ONCE UPON A TIME IN UGANDA, directed by Cathryne Czubek with co-director Hugo Perez, follows the birth and progression of Wakaliwood and Ramon Productions, a unique Ugandan homespun group of filmmakers led by Nabwana I.G.G. (aka Nabwana Isaac Godfrey Geoffrey) who have produced 40 films in less than 15 years. This inspiring documentary shines a light on the cinematic innovation borne out of a slum neighborhood Wakaliga devoid of resources the Western world takes for granted, like electricity and plumbing. Nabwana shared a trailer for his feature film, WHO KILLED CAPTAIN ALEX on Youtube and caught the unlikely eye of Alan Hofmanis and inspired the native New York film programmer to upturn his life and head to Uganda.
Hofmanis’ journey to Wakaliga was far from expected. The locals assumed the mzungu (Bantu for white person) must be a missionary—but in fact Alan was on a pilgrimage of a different nature. The goal to aid Ramon Productions in bringing their films to a wider international audience by utilizing his publicity experience and passion. Nabwana quickly welcomed Hofmanis with open arms in 2011 and thus began the partnership with the Long Island expat who moved in and fully committed to the cause.
Wakaliwood films have a very distinct feel. The budgets are the epitome of microscopic at less than $500 each, but are incredibly rich in action. Nabwana grew up on a steady diet of action movies starring the likes of Bruce Lee, Bud Spencer, Sylvester Stallone and Chuck Norris. This is incredibly apparent as the Wakali commando style is packed to the brim with kung fu, explosions, and endless gun battles.
The narration of each title is championed by VJ (video joker) Emmie who provides comedic delivery in the vein of Mystery Science Theater 3000 and Master Pancake. Though the flicks are ultra violent, Nabwana’s clear aim is for the audience to have a rip roaring good time. For the price of the budget of EL MARIACHI, Nabwana can make more than 14 feature films.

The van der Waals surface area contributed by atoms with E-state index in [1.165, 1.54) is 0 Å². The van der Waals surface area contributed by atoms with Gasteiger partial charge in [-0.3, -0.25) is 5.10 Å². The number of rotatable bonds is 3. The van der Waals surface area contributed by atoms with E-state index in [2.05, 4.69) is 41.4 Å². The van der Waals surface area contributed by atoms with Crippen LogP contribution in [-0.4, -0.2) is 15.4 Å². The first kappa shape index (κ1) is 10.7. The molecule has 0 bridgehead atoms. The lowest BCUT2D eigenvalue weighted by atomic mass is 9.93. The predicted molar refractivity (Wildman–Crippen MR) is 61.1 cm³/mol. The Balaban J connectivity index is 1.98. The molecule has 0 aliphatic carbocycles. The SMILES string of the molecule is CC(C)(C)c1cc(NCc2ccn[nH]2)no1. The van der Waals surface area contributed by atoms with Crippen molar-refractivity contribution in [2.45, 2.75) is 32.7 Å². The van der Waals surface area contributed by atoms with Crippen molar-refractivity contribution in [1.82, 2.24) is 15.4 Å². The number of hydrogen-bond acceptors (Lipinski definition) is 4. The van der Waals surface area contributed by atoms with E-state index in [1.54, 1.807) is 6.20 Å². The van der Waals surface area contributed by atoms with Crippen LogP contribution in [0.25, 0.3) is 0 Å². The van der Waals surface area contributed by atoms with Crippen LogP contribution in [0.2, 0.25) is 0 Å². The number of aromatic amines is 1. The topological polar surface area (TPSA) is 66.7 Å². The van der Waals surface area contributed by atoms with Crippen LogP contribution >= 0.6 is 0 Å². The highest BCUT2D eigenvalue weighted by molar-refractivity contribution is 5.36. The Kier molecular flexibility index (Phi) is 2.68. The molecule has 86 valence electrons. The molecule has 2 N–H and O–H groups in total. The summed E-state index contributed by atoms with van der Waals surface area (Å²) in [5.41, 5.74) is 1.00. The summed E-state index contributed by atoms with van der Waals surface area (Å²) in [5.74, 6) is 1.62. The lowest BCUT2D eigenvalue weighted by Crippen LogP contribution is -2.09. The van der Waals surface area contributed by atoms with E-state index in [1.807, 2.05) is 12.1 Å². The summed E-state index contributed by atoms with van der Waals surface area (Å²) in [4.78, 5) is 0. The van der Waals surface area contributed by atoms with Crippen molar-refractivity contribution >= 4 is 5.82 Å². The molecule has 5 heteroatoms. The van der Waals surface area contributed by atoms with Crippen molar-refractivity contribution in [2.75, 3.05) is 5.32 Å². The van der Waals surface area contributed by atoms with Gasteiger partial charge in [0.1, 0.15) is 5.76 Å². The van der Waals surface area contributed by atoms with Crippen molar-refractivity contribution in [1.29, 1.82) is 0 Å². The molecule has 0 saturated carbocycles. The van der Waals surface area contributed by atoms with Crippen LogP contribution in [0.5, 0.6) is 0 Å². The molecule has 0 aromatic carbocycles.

Nabwana and Ramon Productions have enriched their community in more ways than one. The actors, while unpaid, share in the profits when DVDs are sold door-to-door immediately after the movie is cut. The stunt team with Bruce U (Uganda’s Bruce Lee) created Waka Stars, a martial arts school for kids instilling discipline and grooming the next wave of Wakali Van Dammes. Their ever-evolving group of cottage industries functioning as daycare and free film school.
One of the most fascinating aspects of Wakaliwood—that I wish were given more time in ONCE UPON A TIME IN UGANDA—is the prop department headed by Bisaso Dauda. Dauda has managed to create dozens of weapons and military equipment from scrap metal with incredible results. A master of DIY welding, he’s created fully rotating miniguns from parts acquired from lawnmowers, speakers, and motorcycles. Ramon Productions isn’t going to a rental house to procure jibs; instead Dauda is creating 16-foot working models with his bare hands and a blowtorch.
Cathryne Czubek’s documentary leans into the Wakali-style by peppering in action sequences into ONCE UPON A TIME IN UGANDA itself. It’s hard not to smile at the resourcefulness of Nabwana IGG and Ramon Productions. While they haven’t yet received cash injections from larger studios, Ramon Productions ran a Kickstarter campaign for a few hundred dollars and received over $13,000. The media attention aided by Hofmanis’ PR work on reaching out to media outlets afforded Wakaliwood coverage on dozens of publications including Playboy, Vice, and the Wall Street Journal.
As uncertain of a time as it might be throughout the film production world, Wakaliwood is living proof that films can be made through great adversity. ONCE UPON A TIME IN UGANDA is an inspiration to frugal filmmakers and artists. You don’t have to be rich to make da best of da best action movies.
Tags: Alan Hofmanis, Bad Black, Cathryne Czubek, documentary, Hugo Perez, Nabwana I.G.G., Nabwana Isaac Godfrey Geoffrey, Once Upon A Time In Uganda, Ramon Productions, Wakaliga, Wakaliwood, Who Killed Captain Alex?